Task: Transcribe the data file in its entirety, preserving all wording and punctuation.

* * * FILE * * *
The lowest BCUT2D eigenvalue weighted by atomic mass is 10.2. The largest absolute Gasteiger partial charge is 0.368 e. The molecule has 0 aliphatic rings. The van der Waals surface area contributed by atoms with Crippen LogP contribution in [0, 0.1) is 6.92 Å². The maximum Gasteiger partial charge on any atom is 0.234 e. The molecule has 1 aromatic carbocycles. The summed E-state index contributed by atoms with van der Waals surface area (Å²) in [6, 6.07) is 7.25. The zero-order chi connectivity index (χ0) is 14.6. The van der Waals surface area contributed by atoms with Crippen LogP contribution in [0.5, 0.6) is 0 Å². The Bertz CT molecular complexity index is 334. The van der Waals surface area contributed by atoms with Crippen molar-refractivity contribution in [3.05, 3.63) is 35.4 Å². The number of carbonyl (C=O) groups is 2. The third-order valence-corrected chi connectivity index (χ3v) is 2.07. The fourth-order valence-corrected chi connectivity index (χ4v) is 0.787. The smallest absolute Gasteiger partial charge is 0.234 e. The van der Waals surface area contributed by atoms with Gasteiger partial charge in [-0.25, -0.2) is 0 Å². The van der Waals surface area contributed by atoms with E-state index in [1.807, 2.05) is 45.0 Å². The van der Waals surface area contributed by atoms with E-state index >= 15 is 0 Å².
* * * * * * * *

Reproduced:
The lowest BCUT2D eigenvalue weighted by atomic mass is 10.2. The largest absolute Gasteiger partial charge is 0.368 e. The molecule has 0 aliphatic rings. The van der Waals surface area contributed by atoms with Crippen LogP contribution in [0, 0.1) is 6.92 Å². The maximum Gasteiger partial charge on any atom is 0.234 e. The molecule has 1 aromatic carbocycles. The summed E-state index contributed by atoms with van der Waals surface area (Å²) in [6, 6.07) is 7.25. The zero-order chi connectivity index (χ0) is 14.6. The van der Waals surface area contributed by atoms with Crippen LogP contribution in [0.5, 0.6) is 0 Å². The Bertz CT molecular complexity index is 334. The van der Waals surface area contributed by atoms with Crippen molar-refractivity contribution in [3.05, 3.63) is 35.4 Å². The number of carbonyl (C=O) groups is 2. The third-order valence-corrected chi connectivity index (χ3v) is 2.07. The fourth-order valence-corrected chi connectivity index (χ4v) is 0.787. The smallest absolute Gasteiger partial charge is 0.234 e. The van der Waals surface area contributed by atoms with Gasteiger partial charge in [-0.25, -0.2) is 0 Å². The van der Waals surface area contributed by atoms with E-state index in [1.807, 2.05) is 45.0 Å². The van der Waals surface area contributed by atoms with E-state index >= 15 is 0 Å².